A full reply is probably best, for others that may be reading (oh I flatter myself). The original thread is correct, you could cut the trace, but equally you could remove pin 12 from the 40 pin header. Or equally remove R39. All three are electrically identical. Removal of R39 is the most elegant in my opinion, but carries risks in implementing.
I cannot find mention of R30 anywhere but, if I have missed the reference, it is a typing error, 9 and 0 being next to one another on the keyboard.
Also on this question I note what I think is a typo on your part. So just to clarify, when you say "pin 12 (on wolfson) to 3" that should of course read "pin 12 (on pi) to 3" .... ie as per the pcb layout above.
So to answer your question directly, your approach is one of several possible equally valid solutions. I would not underestimate the hardness of the component, nor the risk to the PCB, but it is your call.
For the approach that you are proposing, the description of Hias on page 7 of this thread seems to answer your needs the best.
the R30 is in there a few times! but belonging to Matthias.
here's the full thread:
I should have said soldering point on the 40pin wolfson connecter that mates with pin 12 on the Pi, to pin 3 of. P5!
that's right, isn't it?
on your circuit diagram above, it appears to me that the wolfson pin 12 goes to pi pin 33.
how is it that p33 doesn't figure in the other two solutions, R39 and trace cut?
Hi . I am pretty sure it is R39 is the one to go, perhaps Hais could confirm (The reason I am not 100% certain is that my solutions do not involve a board modification, so I have never done this myself). It is R39 that connects the 8804 (spdif controller) to GPIO A (ie pin 12 of the 26 way header). R30 is the pull up resistor on the same line (which, if memory serves me correctly, Hais says to leave:- which would make perfect sense)
Yes, that is right, pin 12 of 40 way connector to pin 3 of the 8 pin header.
Your reading of my pcb is correct. That connection is there for completeness ...... the board is designed to make the Wolfson card resemble the Cirrus card as closely as possible ..... but the current (and all previous versions) of the linux driver do not use this line (hence why removing R39 and leaving a weak pull up , R30, is a completely acceptable solution)
John, so you're saying the pin 33 connection is redundant? thanks
that is correct
Where can I find the parameter set generated by the driver (and modified by cset commands) please? I need to populate a database of current values and parsing the plain text output given by "amixer -Dhw:0 scontents" takes a great deal of effort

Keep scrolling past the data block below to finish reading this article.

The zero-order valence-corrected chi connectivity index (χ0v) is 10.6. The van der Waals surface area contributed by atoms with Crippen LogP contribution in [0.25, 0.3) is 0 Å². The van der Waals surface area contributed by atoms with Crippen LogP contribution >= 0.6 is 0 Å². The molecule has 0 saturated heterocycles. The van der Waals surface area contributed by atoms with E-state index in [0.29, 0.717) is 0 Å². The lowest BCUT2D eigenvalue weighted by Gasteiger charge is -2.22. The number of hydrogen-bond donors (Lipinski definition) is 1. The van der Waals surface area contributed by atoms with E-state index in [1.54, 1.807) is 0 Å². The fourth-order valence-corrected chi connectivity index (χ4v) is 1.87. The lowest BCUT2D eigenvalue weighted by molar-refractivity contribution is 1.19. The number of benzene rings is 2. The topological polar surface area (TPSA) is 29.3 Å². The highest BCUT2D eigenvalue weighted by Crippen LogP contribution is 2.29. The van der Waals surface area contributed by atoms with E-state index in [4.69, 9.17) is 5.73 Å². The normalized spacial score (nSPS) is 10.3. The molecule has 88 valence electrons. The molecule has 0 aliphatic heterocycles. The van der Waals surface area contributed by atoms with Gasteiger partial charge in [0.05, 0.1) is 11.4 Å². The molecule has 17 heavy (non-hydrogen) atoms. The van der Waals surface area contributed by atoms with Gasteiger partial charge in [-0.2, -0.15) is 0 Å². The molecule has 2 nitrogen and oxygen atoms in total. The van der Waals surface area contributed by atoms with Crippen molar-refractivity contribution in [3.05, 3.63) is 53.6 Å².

My intention is to continue "-Dhw:0 cset commands to control the device, but tracking revisions through scontents does not seem wise
You can use alsactl store to get a complete dump of the current mixer settings. eg:
/usr/sbin/alsactl store -f my-settings
This'll create a simple to read and parse text file. Linux distributions also use that to get persistent mixer settings across reboots. On shutdown they call alsactl store, on boot alsactl restore.
If you are interested in specific changes from the mixer scripts just call them with sh -x,. eg "sh -x ./Playback_to_Lineout.sh" and watch for amixer calls.
Many thanks for that alternative approach, it does seem to provide a more readable text file than "amixer -Dhw:0 scontents". My only problem is that it is still a huge file to parse (27000+ lines, 500k file) ...... but I will see if it parses more easily/ more rapidly. Either way many thanks, I will let everyone know how I get on ..... my final objective is to generate a GUI based on php/html in order to control the device in a rather more informative way than alsamixer.
I've been working on a driver rework, mainly to get rid of the requirement to carry around a bunch of patches to upstream driver code, and also to fix some outstanding issues and introduce some new features.
Most issues have been ironed out so here's the first public release.
Edit: the driver has been included in official RPi kernels. Just run sudo rpi-update to install it.
You still have to install the mixer scripts and add the /etc/modprobe.d file. See my website for details
Precompiled kernel: http://www.horus.com/~hias/tmp/cirrus/cirrus-ng-linux-4.9.0.tgz
New mixer scripts: http://www.horus.com/~hias/tmp/cirrus/cirrus-ng-scripts.tgz
- The new driver bases on the rather fresh kernel 4.9.0 which means there's some risk of (yet unknown) issues. Use it at your own risk and please run "rpi-update" to get the latest firmware before installing the new driver.
- The soundcard name has been changed from "snd_rpi_wsp" to "RPi-Cirrus", also several ALSA controls have been removed and new ones were added. This means the old usecase scripts and any custom-made scripts will no longer work. Use the new mixer scripts instead of the old usecase/listen scripts.
- The new driver supports setting (and receiving) of the S/PDIF channel status bits (aka AES bits). If you add an ALSA card configuration file this means applications like Kodi can do proper AC3/DTS passthrough. A sample card configuration file (plus the mixer scripts) can be found here: https://github.com/HiassofT/rpi-cirrus-config
- I haven't fully updated the documentation on my website RPi Linux driver for Wolfson / Cirrus Logic Audio Card yet, will do that during the next weeks/months. But except for the things noted above most stuff should still work as in previous driver versions.
Please report back if you tested the driver (either successfully or unsuccessfully), any feedback will help me!